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  5. It does feel harder to me to do the AP thing with the older kids. I guess the whole point is that there isn't a "guidebook" or step by step because we, as the parents, are the experts on our kids. But sometimes I still look for other experts. Thanks for sharing the ways you have found for your family!

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  6. It's great to see a list of what natural parenting looks like when the kids get older. I feel like I am coming to the end of our bed sharing and breastfeeding too but these are great concrete examples of values I also have and can point to when it appears nothing much is left of attachment parenting principles.

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  7. @Acacia--Thank YOU! I am glad it helped to see what a piece of the future might hold for your family.

    @Andrea--Thank you for your sweet comments on parenting to sleep. The end of BFing to sleep certainly doesn't have to be the end of parenting to sleep. I hope your Honda Civic holds up! We have a station wagon, thank goodness for the trunk space!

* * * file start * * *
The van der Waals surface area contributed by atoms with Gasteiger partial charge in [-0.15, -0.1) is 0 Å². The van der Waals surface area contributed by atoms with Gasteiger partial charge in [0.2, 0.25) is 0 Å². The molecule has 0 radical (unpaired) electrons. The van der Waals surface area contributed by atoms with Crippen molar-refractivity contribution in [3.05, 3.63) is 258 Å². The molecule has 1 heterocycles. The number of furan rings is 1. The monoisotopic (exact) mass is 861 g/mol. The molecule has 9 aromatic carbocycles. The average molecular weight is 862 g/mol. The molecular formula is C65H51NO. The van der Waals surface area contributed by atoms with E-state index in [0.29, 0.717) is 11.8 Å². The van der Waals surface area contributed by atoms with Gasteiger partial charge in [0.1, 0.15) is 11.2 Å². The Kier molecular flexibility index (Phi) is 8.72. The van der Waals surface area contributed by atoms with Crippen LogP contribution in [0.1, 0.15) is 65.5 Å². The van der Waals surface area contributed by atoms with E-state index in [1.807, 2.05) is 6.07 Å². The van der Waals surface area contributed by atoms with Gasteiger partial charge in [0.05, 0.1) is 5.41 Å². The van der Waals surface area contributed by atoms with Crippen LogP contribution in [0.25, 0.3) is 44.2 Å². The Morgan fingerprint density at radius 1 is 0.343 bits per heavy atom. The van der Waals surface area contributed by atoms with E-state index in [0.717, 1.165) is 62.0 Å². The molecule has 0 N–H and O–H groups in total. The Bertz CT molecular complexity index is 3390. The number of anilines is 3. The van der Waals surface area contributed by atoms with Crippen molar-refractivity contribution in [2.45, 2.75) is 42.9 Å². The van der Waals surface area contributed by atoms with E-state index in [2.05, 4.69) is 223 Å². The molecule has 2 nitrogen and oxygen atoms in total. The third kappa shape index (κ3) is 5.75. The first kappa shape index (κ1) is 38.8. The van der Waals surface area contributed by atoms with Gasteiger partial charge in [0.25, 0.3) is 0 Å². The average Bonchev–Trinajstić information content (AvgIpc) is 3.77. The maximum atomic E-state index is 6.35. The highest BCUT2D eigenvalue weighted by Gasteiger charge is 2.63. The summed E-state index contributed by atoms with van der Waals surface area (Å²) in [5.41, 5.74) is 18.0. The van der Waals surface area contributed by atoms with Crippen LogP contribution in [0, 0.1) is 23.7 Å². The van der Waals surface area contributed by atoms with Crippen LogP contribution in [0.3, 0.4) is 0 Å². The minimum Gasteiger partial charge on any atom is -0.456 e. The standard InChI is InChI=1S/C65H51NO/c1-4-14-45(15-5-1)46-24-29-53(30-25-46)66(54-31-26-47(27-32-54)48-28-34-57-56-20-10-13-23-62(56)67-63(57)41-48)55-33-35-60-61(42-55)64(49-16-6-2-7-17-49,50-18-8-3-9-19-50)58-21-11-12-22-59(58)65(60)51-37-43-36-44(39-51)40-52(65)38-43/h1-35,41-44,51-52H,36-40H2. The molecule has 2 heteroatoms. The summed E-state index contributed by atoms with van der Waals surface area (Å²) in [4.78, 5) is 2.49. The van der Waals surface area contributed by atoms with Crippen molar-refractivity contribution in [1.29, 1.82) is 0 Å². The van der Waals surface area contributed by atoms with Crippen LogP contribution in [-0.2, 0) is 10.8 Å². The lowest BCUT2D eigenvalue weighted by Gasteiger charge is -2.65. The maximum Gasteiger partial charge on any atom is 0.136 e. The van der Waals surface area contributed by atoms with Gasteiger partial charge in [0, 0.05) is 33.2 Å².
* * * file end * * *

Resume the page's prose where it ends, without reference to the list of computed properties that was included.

@Dionna--Thank you, too! I am glad that there is some reassurance in looking at our family's situation :)

    @navelgazingbajan--Thank you for your kind words. I know when this was first brought to my attention it was like a light went off. The idea that parenting to sleep can be a really important end to our day, and not a struggle to just shove the kids off to bed and shut the door behind us was quite powerful!

    @jane--I agree that it can be more difficult when there isn't a clear guide. We're definitely all doing some trial and error to see what's going to work.

    @Melodie--I know that the end of bed sharing and breastfeeding can be really difficult times when it feels like you are losing out on that part of attachment. Believe me, you will find different, just as meaningful, ways to continue that attachment with your children. It just takes a bit of figuring out what that looks like for your family!

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  8. Thanks for this! I also struggle with what "AP" looks like as my girls get older -- its definitely harder, for me, to find ways to stay as close and connected with my oldest now that breastfeeding, cosleeping, babywearing are past us and she is in school more and more. I don't want to lose that connection (and want to make it closer, even now).

    P.S. I really miss our Positive Discipline class! Waaaah!